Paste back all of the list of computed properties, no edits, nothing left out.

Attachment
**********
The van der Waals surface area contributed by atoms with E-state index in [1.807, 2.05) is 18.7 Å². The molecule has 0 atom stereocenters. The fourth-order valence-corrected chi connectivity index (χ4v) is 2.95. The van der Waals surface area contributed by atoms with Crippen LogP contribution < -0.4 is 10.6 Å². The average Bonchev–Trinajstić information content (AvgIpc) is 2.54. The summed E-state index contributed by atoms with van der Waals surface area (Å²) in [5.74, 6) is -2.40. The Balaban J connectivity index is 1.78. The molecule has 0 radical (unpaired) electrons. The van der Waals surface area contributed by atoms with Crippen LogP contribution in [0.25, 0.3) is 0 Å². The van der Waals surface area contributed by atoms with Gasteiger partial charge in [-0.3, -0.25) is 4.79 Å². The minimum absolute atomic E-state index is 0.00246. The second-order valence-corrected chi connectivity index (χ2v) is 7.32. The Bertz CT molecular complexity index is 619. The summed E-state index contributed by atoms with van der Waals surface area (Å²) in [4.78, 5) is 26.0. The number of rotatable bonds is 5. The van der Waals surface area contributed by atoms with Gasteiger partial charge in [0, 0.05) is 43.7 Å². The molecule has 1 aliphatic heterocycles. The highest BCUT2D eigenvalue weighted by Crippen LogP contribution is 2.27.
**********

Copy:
The van der Waals surface area contributed by atoms with E-state index in [1.807, 2.05) is 18.7 Å². The molecule has 0 atom stereocenters. The fourth-order valence-corrected chi connectivity index (χ4v) is 2.95. The van der Waals surface area contributed by atoms with Crippen LogP contribution < -0.4 is 10.6 Å². The average Bonchev–Trinajstić information content (AvgIpc) is 2.54. The summed E-state index contributed by atoms with van der Waals surface area (Å²) in [5.74, 6) is -2.40. The Balaban J connectivity index is 1.78. The molecule has 0 radical (unpaired) electrons. The van der Waals surface area contributed by atoms with Crippen LogP contribution in [0.25, 0.3) is 0 Å². The van der Waals surface area contributed by atoms with Gasteiger partial charge in [-0.3, -0.25) is 4.79 Å². The minimum absolute atomic E-state index is 0.00246. The second-order valence-corrected chi connectivity index (χ2v) is 7.32. The Bertz CT molecular complexity index is 619. The summed E-state index contributed by atoms with van der Waals surface area (Å²) in [4.78, 5) is 26.0. The number of rotatable bonds is 5. The van der Waals surface area contributed by atoms with Gasteiger partial charge in [0, 0.05) is 43.7 Å². The molecule has 1 aliphatic heterocycles. The highest BCUT2D eigenvalue weighted by Crippen LogP contribution is 2.27.